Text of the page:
“There had to be the right time where it was going to be successful,” he said. “And we feel now in the city of Newark, with the buzz, this administration — look at the talent that works for the city — the sky’s the limit.”
For the Boraies, it will be on the next project, tentatively named 777 McCarter. That one will have nearly 400 units and extend more than 400 feet into the Newark sky — eclipsing the nearby landmarks of the Gateway Center, Newark Penn Station, Mulberry Commons and the Prudential Center.
Leslie Anderson, the longtime, underappreciated and underacknowledged CEO of the New Jersey Redevelopment Authority, says she loves working with the Boraie family.
She also said it’s always not easy.
But, that, she said, comes with the territory.
“This business of urban redevelopment is not for the faint of heart,” she said. “So, there are going to be times that you’re going to be on the opposite side of the table and you’re going to be fighting with a developer because you have to protect your interests and they have to protect their interests. But what is great about the Boraie family and the Boraie Development team is not only the quality of their work, but their concern about the quality, because they’re concerned about who ultimately is going to live here. And that is what’s important.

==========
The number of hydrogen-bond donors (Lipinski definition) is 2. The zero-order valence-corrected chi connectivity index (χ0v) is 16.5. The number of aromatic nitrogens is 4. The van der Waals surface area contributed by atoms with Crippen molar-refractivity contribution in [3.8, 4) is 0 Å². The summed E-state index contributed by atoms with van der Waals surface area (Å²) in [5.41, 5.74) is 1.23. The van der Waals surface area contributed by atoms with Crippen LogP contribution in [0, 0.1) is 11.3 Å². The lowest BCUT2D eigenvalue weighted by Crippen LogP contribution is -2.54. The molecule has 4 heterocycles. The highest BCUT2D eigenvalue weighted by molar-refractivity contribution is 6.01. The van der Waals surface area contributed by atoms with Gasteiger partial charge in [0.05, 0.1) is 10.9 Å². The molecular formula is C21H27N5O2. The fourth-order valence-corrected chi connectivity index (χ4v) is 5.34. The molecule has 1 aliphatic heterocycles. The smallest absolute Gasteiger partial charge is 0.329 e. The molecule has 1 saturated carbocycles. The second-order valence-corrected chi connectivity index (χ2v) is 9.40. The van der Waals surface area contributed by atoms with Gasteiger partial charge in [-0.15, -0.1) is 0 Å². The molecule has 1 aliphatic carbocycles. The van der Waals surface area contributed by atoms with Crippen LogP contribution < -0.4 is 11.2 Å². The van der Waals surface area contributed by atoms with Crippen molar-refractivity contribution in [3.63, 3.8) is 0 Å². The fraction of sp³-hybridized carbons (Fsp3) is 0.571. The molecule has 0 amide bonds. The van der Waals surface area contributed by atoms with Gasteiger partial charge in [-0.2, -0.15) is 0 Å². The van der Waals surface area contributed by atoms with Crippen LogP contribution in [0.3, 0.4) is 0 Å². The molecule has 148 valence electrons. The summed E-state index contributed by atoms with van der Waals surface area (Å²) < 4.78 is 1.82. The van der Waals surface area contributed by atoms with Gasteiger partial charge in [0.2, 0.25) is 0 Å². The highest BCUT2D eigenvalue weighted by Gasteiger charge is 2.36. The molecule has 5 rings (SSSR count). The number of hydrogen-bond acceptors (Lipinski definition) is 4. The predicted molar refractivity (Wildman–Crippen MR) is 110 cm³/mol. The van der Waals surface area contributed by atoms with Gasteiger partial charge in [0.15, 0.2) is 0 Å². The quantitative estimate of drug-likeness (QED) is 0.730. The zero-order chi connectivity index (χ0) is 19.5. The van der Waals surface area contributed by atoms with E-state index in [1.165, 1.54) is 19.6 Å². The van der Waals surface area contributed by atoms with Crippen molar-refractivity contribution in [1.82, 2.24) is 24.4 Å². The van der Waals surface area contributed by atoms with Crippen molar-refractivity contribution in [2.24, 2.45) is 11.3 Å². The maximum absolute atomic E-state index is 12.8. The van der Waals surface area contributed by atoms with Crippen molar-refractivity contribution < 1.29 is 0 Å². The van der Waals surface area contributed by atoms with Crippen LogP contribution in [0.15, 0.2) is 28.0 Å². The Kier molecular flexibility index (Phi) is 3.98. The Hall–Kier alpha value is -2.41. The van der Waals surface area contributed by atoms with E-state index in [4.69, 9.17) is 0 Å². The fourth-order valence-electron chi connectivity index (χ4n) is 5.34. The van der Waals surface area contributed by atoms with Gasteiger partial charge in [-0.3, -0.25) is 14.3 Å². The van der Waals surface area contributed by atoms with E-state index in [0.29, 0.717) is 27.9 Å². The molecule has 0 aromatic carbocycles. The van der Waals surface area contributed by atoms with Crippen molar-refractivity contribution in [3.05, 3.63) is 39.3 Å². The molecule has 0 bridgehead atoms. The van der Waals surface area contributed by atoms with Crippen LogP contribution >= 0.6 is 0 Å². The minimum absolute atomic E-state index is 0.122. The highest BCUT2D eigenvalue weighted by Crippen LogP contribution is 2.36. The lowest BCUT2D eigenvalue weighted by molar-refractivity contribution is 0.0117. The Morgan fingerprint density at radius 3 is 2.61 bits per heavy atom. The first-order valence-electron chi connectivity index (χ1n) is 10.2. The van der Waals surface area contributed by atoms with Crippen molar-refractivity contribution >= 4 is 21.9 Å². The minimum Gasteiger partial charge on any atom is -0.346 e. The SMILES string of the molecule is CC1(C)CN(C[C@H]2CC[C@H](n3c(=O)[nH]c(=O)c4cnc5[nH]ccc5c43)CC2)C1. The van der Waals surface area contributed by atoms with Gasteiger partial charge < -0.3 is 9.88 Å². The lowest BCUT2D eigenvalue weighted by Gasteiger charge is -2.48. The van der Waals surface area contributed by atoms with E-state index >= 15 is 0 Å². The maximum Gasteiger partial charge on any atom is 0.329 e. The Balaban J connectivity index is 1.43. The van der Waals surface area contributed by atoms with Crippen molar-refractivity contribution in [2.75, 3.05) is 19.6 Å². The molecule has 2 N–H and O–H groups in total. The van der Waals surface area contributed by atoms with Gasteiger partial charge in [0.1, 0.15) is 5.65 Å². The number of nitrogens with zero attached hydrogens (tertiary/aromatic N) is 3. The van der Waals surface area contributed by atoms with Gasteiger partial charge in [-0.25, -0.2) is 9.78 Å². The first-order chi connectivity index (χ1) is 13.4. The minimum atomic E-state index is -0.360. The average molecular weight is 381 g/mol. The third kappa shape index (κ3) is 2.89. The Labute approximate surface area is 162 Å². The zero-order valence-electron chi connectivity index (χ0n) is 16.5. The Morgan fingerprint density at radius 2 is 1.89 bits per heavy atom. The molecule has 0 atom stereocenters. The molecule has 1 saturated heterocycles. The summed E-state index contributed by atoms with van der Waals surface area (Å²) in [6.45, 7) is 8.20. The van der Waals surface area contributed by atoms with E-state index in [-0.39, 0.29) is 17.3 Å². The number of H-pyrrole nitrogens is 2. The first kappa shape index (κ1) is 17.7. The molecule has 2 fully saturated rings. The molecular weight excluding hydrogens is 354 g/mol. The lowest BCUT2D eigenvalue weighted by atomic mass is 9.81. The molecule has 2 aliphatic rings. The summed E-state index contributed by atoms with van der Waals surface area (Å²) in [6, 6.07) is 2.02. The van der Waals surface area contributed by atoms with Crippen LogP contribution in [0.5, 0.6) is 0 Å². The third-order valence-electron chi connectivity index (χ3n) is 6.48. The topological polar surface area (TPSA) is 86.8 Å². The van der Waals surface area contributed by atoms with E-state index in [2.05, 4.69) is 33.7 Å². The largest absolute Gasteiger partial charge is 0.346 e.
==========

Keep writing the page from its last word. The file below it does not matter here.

“These are the guys you want to go into battle with.”
Anderson views 50 Rector Park as a symbol of the new Newark.
“I think it sends a message that Newark can be home to everybody, and that you can have the higher incomes, you can do the higher rents and come to a place like this and be safe, have an excellent quality of life,” she said. “What we find, what we’re hearing that makes this place attractive, is that it’s actually closer to get into Manhattan then if you live in one of the other boroughs that are outside of Manhattan. That’s what makes Newark attractive.
“And, when you talk about the city of Newark, there’s so many amenities here that people can take advantage of, that it makes sense for them to come here and live in the city of Newark. And not only live here, but support the businesses that are here. Start their families here.
“Newark is not on the rise, it has risen.”
Lt. Gov. Sheila Oliver certainly feels the same way.
“I guess the significance of today and one of the reasons we are having all this hoopla is to send a message out to detractors who think the city of Newark is not a place to do investment and a place to contribute to the economic growth and expansion of this city,” Oliver, also the head of the state’s Department of Community Affairs, said to the crowd.